I’m a self-confessed entrepreneur with all the trappings of bootstrapping, scaling grand ideas, and being an early adopter. And I am also a big believer--in interns.
Internship programs have gotten a lot of flack of late. They are not free labor. They shouldn't be treated as such, and quite frankly, they aren't anyway. Management is time, which equals money. "Returns" (people seeking second careers) and interns can be an amazing, long-term asset to your company. They can save you thousands or even millions of dollars.
We have more than 10 returnships and internships at UniversalGiving, and we’ve found it to be a very positive experience. It’s our goal to provide them a great work environment, ownership, management guidance and a positive atmosphere. We also achieve many of our goals through them. It turns out to be very productive for both.
First, interns are not about age or recent grads. These days, people are soul-searching. We're talking about forty- and fiftysomethings wanting to find a way to contribute with impact, and ideally meaning, at your company. We call these "returnships." Some are not sure what they want to do and would like to try out a new skill. Others are trying out our industry. Some simply need a kind, structured, productive environment while seeking employment. Some just need a break.
Our solution: We give them all great experience and put them right to work. Even if they eventually decide it is not for them, they have learned a lot, and we have benefited. We organize the tasks so that they build to our goals. Those who move past “Level 1″ of marketing research, for example, might be advanced to handling marketing partnerships. In essence, whether it is employees, interns, or volunteers, good management and proper delegation per each skill level is essential.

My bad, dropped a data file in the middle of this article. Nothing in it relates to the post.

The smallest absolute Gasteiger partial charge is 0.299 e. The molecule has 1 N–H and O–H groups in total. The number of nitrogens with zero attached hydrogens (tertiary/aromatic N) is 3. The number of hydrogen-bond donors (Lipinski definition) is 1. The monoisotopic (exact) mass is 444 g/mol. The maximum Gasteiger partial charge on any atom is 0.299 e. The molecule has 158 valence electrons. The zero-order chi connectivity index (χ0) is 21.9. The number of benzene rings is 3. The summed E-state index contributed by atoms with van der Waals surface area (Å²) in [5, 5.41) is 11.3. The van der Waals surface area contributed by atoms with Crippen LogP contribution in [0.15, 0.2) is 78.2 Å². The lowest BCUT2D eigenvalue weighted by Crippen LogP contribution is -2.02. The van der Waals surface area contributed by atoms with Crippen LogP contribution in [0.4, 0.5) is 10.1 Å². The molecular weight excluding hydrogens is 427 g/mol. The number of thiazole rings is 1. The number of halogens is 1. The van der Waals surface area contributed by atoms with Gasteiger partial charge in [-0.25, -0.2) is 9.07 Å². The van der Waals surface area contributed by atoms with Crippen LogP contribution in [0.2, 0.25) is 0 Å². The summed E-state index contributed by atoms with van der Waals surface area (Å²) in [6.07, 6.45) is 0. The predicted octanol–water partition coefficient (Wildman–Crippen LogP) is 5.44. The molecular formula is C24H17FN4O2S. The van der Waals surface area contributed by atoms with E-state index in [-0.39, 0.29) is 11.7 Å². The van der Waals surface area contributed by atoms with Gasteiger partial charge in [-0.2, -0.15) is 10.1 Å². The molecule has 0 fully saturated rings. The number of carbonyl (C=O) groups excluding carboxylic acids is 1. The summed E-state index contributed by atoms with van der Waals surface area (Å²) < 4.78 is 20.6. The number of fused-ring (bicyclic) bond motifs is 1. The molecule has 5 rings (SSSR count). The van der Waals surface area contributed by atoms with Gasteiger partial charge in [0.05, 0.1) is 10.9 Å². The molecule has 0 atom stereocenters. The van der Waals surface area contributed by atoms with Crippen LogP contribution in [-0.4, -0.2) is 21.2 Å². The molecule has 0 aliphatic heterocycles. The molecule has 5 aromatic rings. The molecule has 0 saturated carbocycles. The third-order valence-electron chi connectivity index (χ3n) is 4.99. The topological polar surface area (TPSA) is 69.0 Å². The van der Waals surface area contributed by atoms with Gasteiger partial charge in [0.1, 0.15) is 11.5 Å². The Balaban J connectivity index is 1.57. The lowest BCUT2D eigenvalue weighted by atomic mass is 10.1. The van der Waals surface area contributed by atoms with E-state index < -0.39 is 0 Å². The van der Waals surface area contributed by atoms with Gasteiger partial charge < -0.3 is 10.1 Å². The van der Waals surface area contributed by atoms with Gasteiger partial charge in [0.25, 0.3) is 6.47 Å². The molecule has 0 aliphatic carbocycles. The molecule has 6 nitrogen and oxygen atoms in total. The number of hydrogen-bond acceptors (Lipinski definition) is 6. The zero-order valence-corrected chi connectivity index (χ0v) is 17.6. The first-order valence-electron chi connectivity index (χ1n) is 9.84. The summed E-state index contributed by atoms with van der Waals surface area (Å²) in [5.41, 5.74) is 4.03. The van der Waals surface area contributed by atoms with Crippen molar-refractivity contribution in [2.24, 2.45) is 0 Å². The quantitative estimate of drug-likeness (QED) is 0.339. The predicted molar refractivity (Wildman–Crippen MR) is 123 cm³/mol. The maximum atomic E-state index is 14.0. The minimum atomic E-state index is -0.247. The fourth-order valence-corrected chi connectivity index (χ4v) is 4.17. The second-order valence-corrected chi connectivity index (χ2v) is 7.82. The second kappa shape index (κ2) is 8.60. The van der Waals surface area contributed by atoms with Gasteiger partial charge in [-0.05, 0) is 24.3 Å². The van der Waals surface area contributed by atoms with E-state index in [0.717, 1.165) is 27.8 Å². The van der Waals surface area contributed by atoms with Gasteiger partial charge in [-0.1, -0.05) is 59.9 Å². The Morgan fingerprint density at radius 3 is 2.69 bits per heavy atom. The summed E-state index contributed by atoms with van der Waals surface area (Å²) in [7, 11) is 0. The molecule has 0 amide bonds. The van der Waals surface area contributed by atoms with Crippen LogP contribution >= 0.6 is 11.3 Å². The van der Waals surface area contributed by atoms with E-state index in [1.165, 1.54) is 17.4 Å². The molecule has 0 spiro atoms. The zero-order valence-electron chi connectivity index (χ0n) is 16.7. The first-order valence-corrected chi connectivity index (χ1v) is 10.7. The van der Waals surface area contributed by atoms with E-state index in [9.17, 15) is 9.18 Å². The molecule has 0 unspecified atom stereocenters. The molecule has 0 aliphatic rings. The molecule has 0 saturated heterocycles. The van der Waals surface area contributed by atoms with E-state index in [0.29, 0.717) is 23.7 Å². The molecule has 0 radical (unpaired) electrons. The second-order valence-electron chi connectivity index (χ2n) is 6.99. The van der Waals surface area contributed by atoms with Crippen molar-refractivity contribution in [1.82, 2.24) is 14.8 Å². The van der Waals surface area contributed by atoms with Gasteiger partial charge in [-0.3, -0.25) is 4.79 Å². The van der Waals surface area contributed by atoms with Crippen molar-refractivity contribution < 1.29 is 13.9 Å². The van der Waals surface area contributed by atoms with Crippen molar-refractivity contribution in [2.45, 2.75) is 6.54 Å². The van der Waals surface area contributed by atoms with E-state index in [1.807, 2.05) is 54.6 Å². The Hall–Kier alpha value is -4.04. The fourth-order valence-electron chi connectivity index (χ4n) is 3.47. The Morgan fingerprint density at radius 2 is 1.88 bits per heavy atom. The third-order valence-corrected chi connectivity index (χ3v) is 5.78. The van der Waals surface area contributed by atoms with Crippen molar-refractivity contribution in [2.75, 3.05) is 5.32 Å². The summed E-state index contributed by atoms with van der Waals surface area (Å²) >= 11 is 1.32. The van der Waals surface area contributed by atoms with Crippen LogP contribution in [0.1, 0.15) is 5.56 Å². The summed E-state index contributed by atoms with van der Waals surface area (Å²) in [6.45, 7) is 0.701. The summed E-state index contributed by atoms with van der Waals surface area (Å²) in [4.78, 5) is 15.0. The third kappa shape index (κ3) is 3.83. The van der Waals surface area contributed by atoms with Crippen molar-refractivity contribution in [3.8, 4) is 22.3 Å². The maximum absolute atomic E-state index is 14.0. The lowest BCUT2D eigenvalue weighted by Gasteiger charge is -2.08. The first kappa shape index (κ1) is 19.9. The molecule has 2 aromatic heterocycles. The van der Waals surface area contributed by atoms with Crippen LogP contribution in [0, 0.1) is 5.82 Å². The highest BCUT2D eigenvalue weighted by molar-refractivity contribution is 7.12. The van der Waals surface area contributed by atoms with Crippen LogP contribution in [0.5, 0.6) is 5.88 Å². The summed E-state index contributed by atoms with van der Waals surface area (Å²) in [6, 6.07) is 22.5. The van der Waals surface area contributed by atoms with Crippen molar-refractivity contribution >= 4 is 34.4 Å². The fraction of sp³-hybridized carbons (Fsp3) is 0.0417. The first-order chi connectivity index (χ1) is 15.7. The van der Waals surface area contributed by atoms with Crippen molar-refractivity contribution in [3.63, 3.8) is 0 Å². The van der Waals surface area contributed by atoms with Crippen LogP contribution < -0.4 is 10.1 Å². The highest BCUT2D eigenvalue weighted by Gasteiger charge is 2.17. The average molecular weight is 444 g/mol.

Yet what's really critical is that often our interns are a feeder to employment: They might “graduate” to consultant and then to employee. We see this often, and it's mutually determining the following: Is this a good "professional marriage"?
It allows both parties to see if the skills fit, and if the values fit. Someone could be talented yet not enjoy our culture, or we might not feel alignment. Rather than try to determine a good fit by interviews (and some people are great at interviewing, but not necessarily great for the job), we both get practical experience working together.
If you aren't convinced interns are the way to go, or you think they are too much time, you might want to rethink. The cost of a wrong hire can be thousands, if not hundreds of thousands, of dollars. You've spent the time training, then there is a vacuum in your organization when they go. You've spent 3, 4, 6 months of your employees' time (= expensive) getting someone up to speed. Then your employees need to get someone new up to speed. But first, they have to begin the rehiring process, again. More money. More time. More weight on the organization.
And don't forget the morale cost. This is where it is most heavy on the team, and we have to be considerate of our people. We should respect the energy and investment of their time.
To spell it out, the typical costs of recruiting and hiring, according to GradStaff, are:
$5,700 - $8,900: Average amount to recruit for an entry-level position
$1,000 - $1,500: Average amount to train a new employee
$5,700 - $8,900: Cost of second recruitment round
$1,000 - $1,500: Cost of second training round
The total morale cost depends on how many people were affected, but suffice it to say it's significant.
So contribute to the bottom line by cultivating returnships and internships as part of your team. Grow these contributors, embrace them, and help them succeed. Within a matter of weeks, they can be inspired and reach their goals, while also making a measurable impact on your work. For proof's sake, our top two leaders started out in "returnships." They were seasoned executives returning to a new career path, and are now fully on staff.
Statistics Source: GradStaff
[Image: Flickr user Blip ou Bruno Veloso]